Of course not, because advertising would be pointless without attention. A technique used to achieve this memorability is ‘shockvertising’. This sees ads deliberately startling and offending an audience to gain exposure. Initially popularised by brands such as Benetton and Calvin Klein, some have argued Balenciaga’s campaign was an exercise of ‘shockvertising’ gone too far. However, in a world when young consumers are holding brands to account more than ever, it’s a risky strategy.
Balenciaga’s campaign was not only tone deaf and insensitive, but it touched on a topic that should never have been signed off. Balenciaga, as one of the biggest fashion brands in the world, has a social responsibility due to the scale of its platform alone. The campaign prompted wide-scale discourse around what is and isn’t acceptable, with many renouncing the brand and members of the public vandalising their high street stores. Though some have labelled this controversy characteristic of the brand, the recent nature of this scandal means the implications are yet to be seen in full. However, by shouldering some responsibility, we hope that other brands will take note and learn from Balenciaga’s mistakes.
3. Off to the Savoy
It wouldn’t be a campaign round-up without some sort of scandal from an influencer. This specific and unfortunate event came from 34-year-old influencer Lydia Millen, who sparked backlash across social media after she revealed she was going to stay at the Savoy Hotel because her heating was ‘broken’. TikTok users were inflamed, with many flocking to the platform to share their disgust. Amongst the cost-of-living crisis and many struggling to heat their homes and afford basic necessities, Millen’s video was a reminder of the inequalities of modern Britain, with social media users quick to label it ‘tone deaf’.
Successful influencer marketing to Gen Z requires authenticity. Gen Z, more than ever, are looking for influencers who embody the same values as they do, demanding social responsibility and high moral standards. They’re also the first to call out those who don’t reflect these values, as we saw in the outrage directed at Lydia Millen. However, their outrage is often short-lived; social media moves quickly and even the most momentous of influencer scandals (24 hours in a day, anyone?) lessen with the passage of time.
4. BrewDog’s ‘World F*cup’
The World Cup has been surrounded by controversy around workers rights, same-sex relationships and allegations of corruption. Almost everyone has had their say on Qatar’s hosting, with football fans, brands and sports commentators all coming together to renounce the world’s biggest sporting event. One such renouncement came from pub and brewery chain BrewDog. The brand released a scathing statement, writing that football had been ‘dragged through the mud’ by the tournament hosts, accusing them of winning their bid through ‘bribery on an industrial scale’ and declaring themselves the World Cup ‘anti-sponsors’. A strong statement – but was the sentiment actually there?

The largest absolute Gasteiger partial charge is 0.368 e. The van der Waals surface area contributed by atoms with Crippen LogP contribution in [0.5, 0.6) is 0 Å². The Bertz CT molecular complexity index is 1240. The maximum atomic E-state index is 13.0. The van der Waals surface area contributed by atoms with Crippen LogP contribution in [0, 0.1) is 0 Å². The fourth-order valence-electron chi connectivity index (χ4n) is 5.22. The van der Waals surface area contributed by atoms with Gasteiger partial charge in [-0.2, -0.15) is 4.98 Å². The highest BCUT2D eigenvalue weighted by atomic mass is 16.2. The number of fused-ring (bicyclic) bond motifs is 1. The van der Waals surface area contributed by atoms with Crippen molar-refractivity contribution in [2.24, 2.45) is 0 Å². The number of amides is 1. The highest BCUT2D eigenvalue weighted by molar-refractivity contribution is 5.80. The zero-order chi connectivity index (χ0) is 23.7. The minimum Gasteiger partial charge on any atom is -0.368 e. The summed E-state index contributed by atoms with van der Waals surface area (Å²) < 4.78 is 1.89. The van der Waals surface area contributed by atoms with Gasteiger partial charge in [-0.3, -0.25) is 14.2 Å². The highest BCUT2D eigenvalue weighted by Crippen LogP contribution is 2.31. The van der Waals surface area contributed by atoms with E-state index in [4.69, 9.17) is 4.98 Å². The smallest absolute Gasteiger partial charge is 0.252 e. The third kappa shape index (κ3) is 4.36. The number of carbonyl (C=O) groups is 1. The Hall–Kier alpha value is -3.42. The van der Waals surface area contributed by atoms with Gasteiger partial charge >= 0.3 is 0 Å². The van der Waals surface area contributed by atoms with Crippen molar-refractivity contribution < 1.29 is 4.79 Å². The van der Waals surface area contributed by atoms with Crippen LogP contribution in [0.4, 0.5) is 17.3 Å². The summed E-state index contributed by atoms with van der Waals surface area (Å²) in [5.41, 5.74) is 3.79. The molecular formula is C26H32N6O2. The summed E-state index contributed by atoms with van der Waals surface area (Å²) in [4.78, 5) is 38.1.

Well, it appears not. Users on social media were quick to point out that BrewDog would actually be making a profit by selling their beers at bars during the World Cup and would still be screening the games in their pubs. Co-founder at BrewDog James Watt addressed the backlash by writing that BrewDog didn’t want to deny their ‘loyal customers’ the chance to enjoy the games together ‘just because FIFA bizarrely chose to award the World Cup to Qatar in very questionable circumstances’.
We know that Gen Z are likely to engage with brands that are taking an active role in addressing social and environmental issues – but the key to actually gaining this engagement lies in authenticity – something of which it appears BrewDog lacked. Gen Zers accused BrewDog of ‘woke-washing’ due to the hypocrisy of the campaign. Brands looking to take a socially-responsible stance to their marketing must remember that Gen Z aren’t gullible; they’ll react negatively towards any brand that appears to leverage social issues to sell their products.
As we go into 2023, we hope that brands will learn from their past mistakes – publicised partnerships with celebrities and the rise of social media has escalated this onto a higher platform in recent years, and brands have more to lose than ever before. Successful marketing to Gen Z requires genuine sentiment; so avoid woke-washing and hard sells, and most importantly: acknowledge when you get it wrong.